Less than a year old (enacted May 28, 2018), the GDPR’s 99 legal articles articulate what user information can and cannot be collected, legally. Central to its tenets is the rebirth of opting in. Each user owns her/his own data and has the right to be forgotten. One must agree to each step further into a site’s environment and big-data-collecting mechanisms. Google earned its fine for not complying with the GDPR.

We’ll see if such costs deter online privacy violations. For big companies today, the data surreptitiously collected adds much more to the bottom line than current fines might take away from it.

But at least the EU has drawn a line. More than that, they’ve sided with users over the companies that profit from user data. That’s a significant disruption to the big-data economy.

Current conventional wisdom defines globalization within economic terms, so one may wonder how the restoration of privacy may affect the globalized economy.

One way of gauging that? Discerning if privacy is spreading as quickly as the technology that took it away.

Online Privacy Laws Outside the EU

Along with the EU, Canada and China have national laws in place to help protect their citizens’ privacy. Canada’s Personal Information Protection and Electronic Documents Act (PIPEDA) originally passed in 2000. The Data Privacy Act amended it years later. Both are based on 10 principles, including: accountability, limiting collection, consent, and safeguards. Though it predates GDPR, PIPEDA takes a comprehensive, if less aggressive approach.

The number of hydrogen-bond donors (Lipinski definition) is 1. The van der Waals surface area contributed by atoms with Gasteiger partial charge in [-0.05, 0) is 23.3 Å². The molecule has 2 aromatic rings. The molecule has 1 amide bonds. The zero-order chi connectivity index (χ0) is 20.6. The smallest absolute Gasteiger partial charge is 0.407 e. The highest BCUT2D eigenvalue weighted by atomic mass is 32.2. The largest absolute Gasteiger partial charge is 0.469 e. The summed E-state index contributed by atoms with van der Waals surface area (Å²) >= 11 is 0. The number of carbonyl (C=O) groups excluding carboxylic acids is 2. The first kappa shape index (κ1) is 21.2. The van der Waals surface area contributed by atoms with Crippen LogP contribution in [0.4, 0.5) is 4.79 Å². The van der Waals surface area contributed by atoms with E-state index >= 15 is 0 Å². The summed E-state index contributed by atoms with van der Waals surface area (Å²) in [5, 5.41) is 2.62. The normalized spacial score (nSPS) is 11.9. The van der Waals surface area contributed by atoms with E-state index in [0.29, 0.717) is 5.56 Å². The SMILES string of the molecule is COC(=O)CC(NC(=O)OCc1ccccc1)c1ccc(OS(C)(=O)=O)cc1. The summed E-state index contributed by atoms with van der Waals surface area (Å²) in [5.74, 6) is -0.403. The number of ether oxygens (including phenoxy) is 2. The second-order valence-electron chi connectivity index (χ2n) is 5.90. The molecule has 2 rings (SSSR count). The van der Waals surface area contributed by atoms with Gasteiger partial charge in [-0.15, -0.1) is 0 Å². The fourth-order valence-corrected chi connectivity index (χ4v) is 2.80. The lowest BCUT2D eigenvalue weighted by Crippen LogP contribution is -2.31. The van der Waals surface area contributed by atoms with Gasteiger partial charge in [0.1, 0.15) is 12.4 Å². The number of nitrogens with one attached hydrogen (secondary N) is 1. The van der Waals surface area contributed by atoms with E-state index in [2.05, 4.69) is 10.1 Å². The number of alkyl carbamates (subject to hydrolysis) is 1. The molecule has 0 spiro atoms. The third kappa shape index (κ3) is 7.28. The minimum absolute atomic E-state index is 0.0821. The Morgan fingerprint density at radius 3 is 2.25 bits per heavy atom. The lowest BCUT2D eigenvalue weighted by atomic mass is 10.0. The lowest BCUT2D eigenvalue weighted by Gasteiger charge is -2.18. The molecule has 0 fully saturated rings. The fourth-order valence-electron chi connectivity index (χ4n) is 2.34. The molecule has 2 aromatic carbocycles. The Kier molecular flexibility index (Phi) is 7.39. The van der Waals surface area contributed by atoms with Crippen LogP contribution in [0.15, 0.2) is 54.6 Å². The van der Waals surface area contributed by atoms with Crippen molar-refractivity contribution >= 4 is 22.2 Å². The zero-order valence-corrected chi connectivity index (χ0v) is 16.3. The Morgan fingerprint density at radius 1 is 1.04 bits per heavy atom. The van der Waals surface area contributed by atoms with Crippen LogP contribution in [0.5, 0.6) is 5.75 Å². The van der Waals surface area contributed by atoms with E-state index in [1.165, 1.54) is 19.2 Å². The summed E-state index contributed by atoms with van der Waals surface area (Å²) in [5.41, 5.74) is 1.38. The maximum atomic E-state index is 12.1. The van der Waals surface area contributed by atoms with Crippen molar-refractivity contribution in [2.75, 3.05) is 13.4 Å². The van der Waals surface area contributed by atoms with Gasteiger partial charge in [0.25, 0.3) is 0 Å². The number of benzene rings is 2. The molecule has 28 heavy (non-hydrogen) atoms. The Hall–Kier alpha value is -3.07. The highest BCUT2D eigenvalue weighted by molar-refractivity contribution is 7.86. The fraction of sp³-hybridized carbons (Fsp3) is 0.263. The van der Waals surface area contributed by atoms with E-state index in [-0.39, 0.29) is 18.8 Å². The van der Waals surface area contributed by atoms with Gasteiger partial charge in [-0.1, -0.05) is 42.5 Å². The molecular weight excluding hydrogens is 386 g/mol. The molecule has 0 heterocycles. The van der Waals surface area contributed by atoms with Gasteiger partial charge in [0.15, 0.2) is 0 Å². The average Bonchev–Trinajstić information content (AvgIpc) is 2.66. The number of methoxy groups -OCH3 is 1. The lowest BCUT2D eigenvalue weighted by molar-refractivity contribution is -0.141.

PIPEDA doesn’t have the same teeth as its European counterpart. Canadians can report violations and challenge a company’s compliance but violations carry much lower fines (currently, up to $100,000).

Though not known for consumer-centric or robust privacy laws, in 2017 China’s Cybersecurity Law went into effect. A lot of press focuses on its requirement that businesses in critical sectors allow crime investigators access to their networks and technical support for the investigators’ efforts. One can draw their own conclusions as to how it’s used and to whose benefit. As it’s been in effect for a relatively short period of time, conclusions will be fully supported soon enough. In the meantime, the law’s required data security measures like mandatory virus protection merit further consideration.

The rest of the world runs the gamut from working toward national laws to absolute inaction on the issue. The US lies somewhere in the middle.

One of the biggest economies in the world, the US suffers from a piecemeal approach to online privacy rights. A lot depends on exactly where one lives. Folks in California are better off than those in Tennessee and credit cardholders in one state will receive notification of a breach sooner than residents of another.

American privacy advocates have supported a more robust, federal approach basically since the dawn of the Internet. Yet, that level of online privacy can’t be found in the States.

International Data Privacy Day is January 28th. Let’s hope by its next observance, more companies and countries can count themselves amongst the protected.

By Tenea D. Johnson

Founder, Progress By Design